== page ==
The study was extended to 50 weeks, at which point results were significant in both the mild and the moderate groups at the 60 mg. dose, he said. Looking at the mild and moderate groups together, those taking the treatment didn't show a significant decline in their performance on the ADAS-Cog, while those on placebo declined 6.8 points. A follow-up of those on the 60 mg. dose at 84 weeks showed no significant decline in their ADAS-Cog performance, Professor Wischik said. Because there was no placebo group after 50 weeks, it's unclear how that would compare to no treatment.
Some of the trial participants underwent brain imaging (SPECT) during and/or after the trial, and Professor Wischik said these tests showed the reduced blood flow in certain brain regions associated with Alzheimer's in patients on placebo, but not in those receiving treatment. He said these SPECT tests were confirmed by PET tests [that would measure reduced glucose use in the brain].
The safety of rember "appears OK," according to Professor Wischik, but some participants experienced side effects he thought were comparable to those of cholinesterase inhibitors, except a larger percentage reported diarrhea.
The results of this Phase 2 trial suggest that 60 mg. is the minimum effective dose of rember, he said, and that the drug can halt Alzheimer's disease in early stages. TauRx plans to start Phase 3 trials of the drug in 2009, and it could be on the market by 2012.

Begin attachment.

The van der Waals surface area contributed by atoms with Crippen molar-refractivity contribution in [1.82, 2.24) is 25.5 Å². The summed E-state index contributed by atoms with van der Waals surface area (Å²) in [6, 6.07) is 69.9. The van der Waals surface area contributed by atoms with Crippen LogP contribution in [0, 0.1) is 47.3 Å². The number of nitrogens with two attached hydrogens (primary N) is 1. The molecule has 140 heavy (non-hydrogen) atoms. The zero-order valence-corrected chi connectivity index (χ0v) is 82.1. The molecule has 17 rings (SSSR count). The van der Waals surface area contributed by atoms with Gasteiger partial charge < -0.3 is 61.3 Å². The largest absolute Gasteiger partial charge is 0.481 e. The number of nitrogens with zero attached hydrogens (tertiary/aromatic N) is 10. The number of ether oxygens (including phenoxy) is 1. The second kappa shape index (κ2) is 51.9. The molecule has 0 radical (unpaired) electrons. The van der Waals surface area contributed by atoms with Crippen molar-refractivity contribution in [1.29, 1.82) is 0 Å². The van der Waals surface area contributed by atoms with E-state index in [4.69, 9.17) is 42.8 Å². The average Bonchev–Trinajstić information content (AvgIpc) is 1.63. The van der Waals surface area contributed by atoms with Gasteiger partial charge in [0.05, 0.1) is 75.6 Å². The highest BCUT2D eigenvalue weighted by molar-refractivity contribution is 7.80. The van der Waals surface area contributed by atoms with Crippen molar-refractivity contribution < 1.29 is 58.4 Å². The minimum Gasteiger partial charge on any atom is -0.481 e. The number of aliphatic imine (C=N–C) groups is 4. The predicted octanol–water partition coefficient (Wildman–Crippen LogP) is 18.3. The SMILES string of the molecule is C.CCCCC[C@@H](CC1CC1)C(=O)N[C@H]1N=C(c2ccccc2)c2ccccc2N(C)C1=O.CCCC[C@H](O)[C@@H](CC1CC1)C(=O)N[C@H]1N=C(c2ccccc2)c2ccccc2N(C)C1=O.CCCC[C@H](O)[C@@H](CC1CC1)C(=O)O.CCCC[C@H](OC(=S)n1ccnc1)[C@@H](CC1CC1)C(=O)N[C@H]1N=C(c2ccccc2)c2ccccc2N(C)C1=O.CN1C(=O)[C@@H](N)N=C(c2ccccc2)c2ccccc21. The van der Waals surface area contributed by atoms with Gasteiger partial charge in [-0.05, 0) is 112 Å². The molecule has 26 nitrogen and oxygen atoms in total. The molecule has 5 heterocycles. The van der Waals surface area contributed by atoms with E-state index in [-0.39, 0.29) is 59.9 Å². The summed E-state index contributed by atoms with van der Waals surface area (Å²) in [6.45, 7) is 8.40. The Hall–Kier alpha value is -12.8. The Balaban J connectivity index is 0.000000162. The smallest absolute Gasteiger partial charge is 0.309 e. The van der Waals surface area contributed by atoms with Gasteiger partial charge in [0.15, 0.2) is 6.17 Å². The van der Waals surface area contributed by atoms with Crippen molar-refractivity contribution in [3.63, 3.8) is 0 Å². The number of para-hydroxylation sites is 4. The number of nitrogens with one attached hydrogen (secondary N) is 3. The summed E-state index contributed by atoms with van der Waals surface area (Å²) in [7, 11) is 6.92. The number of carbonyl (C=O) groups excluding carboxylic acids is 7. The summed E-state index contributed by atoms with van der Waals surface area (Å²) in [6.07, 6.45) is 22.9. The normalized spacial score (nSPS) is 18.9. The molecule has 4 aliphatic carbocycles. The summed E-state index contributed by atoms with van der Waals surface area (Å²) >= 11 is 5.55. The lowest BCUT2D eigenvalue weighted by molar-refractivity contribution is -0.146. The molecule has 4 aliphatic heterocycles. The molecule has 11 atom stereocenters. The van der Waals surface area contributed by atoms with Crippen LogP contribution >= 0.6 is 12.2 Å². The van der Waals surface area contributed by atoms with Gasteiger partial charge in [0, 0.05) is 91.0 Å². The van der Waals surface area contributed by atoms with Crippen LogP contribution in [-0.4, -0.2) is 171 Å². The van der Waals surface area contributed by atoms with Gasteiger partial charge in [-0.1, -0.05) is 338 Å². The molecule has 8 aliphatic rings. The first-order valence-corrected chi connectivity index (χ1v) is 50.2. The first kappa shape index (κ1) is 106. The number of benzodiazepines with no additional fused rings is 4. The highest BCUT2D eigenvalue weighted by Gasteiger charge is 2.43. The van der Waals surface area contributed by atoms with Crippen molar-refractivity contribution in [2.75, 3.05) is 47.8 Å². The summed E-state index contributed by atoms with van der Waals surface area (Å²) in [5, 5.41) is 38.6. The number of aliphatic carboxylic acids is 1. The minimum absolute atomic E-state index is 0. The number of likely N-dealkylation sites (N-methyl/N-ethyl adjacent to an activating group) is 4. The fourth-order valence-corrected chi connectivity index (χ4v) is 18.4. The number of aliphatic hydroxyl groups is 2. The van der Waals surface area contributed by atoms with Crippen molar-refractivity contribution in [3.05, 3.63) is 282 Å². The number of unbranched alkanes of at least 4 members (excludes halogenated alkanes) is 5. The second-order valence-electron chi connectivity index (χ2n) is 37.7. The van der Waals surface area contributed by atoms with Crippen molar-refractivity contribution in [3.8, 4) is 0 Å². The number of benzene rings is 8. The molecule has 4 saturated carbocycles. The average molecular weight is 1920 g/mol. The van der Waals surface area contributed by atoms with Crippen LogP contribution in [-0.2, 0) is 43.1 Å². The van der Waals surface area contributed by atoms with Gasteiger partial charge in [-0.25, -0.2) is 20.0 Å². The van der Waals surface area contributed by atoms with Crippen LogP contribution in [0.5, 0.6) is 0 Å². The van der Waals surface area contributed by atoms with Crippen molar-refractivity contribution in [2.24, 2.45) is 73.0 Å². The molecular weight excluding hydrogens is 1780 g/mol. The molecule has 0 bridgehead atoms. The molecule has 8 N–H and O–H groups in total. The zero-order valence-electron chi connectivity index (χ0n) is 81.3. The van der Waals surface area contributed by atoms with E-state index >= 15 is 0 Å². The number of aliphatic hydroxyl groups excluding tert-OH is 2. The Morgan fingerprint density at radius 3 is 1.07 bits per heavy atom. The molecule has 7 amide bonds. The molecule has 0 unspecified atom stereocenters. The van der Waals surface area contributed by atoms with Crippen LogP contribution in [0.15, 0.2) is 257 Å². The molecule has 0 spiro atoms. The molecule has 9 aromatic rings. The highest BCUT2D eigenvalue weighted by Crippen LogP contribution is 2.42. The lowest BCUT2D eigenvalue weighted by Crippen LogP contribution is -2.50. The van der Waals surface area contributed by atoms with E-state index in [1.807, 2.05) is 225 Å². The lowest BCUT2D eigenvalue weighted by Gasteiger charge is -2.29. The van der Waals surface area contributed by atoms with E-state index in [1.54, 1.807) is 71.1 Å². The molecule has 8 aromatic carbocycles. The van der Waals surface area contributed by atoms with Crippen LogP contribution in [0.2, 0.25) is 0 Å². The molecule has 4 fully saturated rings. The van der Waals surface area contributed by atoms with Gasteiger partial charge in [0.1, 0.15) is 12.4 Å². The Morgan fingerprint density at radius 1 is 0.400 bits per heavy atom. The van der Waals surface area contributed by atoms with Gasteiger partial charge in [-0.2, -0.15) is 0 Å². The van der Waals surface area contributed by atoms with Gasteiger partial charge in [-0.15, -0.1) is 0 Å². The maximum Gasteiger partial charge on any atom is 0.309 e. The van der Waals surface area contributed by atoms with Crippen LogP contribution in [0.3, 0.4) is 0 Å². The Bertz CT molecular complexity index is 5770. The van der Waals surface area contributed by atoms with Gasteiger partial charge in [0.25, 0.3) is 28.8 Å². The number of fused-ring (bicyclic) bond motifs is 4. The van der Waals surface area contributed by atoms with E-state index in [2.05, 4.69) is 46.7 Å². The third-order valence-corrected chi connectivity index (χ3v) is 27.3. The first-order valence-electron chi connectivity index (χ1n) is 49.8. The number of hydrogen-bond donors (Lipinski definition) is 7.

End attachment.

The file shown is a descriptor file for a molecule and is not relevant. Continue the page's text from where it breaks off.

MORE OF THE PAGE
After this presentation, I had a lot of questions. If the study participants had been taking other Alzheimer's drugs, would rember still have had a significant effect? Would the results have been different if the 100 mg. group hadn't been lumped with the placebo group for analysis? Which participants underwent imaging, and what were the results by group? Would analysis of the amount of tau in spinal fluid or in the brain indicate that those in treatment groups actually had reduced amounts of tau in the brain?
Rather than get lost in the details of the Phase 2 trial, though, I think it's more useful to put the tantalizingly positive results of these lab tests and clinical trials in perspective. From my layperson's point of view, that means we should keep in mind:
- what works in genetically altered mice doesn't always work in humans (just because scientists can reduce tau in the brains of genetically altered mice doesn't mean they can reduce tau in the brains of humans)
- a drug that looks effective in Phase 2 trials has a low chance of proving effective in Phase 3 trials (see Dr. Paul Aisen's comments from ICAD's Thursday plenary session)
- Phase 3 trials are expensive and difficult to conduct. TauRx will need to raise money for this phase of research, negotiate with regulators on trial methodology, recruit investigators and participants and analyze data. All this takes time, so having a drug on the market by 2012 may be optimistic.
- we still don't know exactly what role tau plays in contributing to cognitive problems
- these results come at a time when there's a lot of publicity about "disease-modifying" drugs under development. Those of us who have memory loss or whose family members have memory loss are hungry for a "cure." This may cause us to have unrealistic hopes about each new "breakthrough" announced.
Whether or not rember makes it through Phase 3 trials, though, these positive Phase 2 results lend credibility to those who would like to broaden Alzheimer's research beyond the amyloid hypothesis. From my layperson's point of view, research on multiple hypotheses and multiple types of drugs would seem to increase the chances of success.